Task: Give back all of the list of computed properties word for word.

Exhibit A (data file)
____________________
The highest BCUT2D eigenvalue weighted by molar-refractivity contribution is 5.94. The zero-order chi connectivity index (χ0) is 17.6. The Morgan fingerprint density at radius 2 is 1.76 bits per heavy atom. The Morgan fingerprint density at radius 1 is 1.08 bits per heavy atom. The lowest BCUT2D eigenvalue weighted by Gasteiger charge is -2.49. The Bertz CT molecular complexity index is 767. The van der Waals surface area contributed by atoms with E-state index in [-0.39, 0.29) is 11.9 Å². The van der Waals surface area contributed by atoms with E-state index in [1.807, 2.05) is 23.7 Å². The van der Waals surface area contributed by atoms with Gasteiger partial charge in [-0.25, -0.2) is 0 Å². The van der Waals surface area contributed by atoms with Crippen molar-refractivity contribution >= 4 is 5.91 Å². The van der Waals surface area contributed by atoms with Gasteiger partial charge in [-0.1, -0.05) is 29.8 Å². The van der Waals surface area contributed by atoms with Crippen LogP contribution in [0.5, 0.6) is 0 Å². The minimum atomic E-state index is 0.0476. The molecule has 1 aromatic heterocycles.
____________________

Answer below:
The highest BCUT2D eigenvalue weighted by molar-refractivity contribution is 5.94. The zero-order chi connectivity index (χ0) is 17.6. The Morgan fingerprint density at radius 2 is 1.76 bits per heavy atom. The Morgan fingerprint density at radius 1 is 1.08 bits per heavy atom. The lowest BCUT2D eigenvalue weighted by Gasteiger charge is -2.49. The Bertz CT molecular complexity index is 767. The van der Waals surface area contributed by atoms with E-state index in [-0.39, 0.29) is 11.9 Å². The van der Waals surface area contributed by atoms with E-state index in [1.807, 2.05) is 23.7 Å². The van der Waals surface area contributed by atoms with Gasteiger partial charge in [-0.25, -0.2) is 0 Å². The van der Waals surface area contributed by atoms with Crippen molar-refractivity contribution >= 4 is 5.91 Å². The van der Waals surface area contributed by atoms with Gasteiger partial charge in [-0.1, -0.05) is 29.8 Å². The van der Waals surface area contributed by atoms with Crippen LogP contribution in [0.5, 0.6) is 0 Å². The minimum atomic E-state index is 0.0476. The molecule has 1 aromatic heterocycles.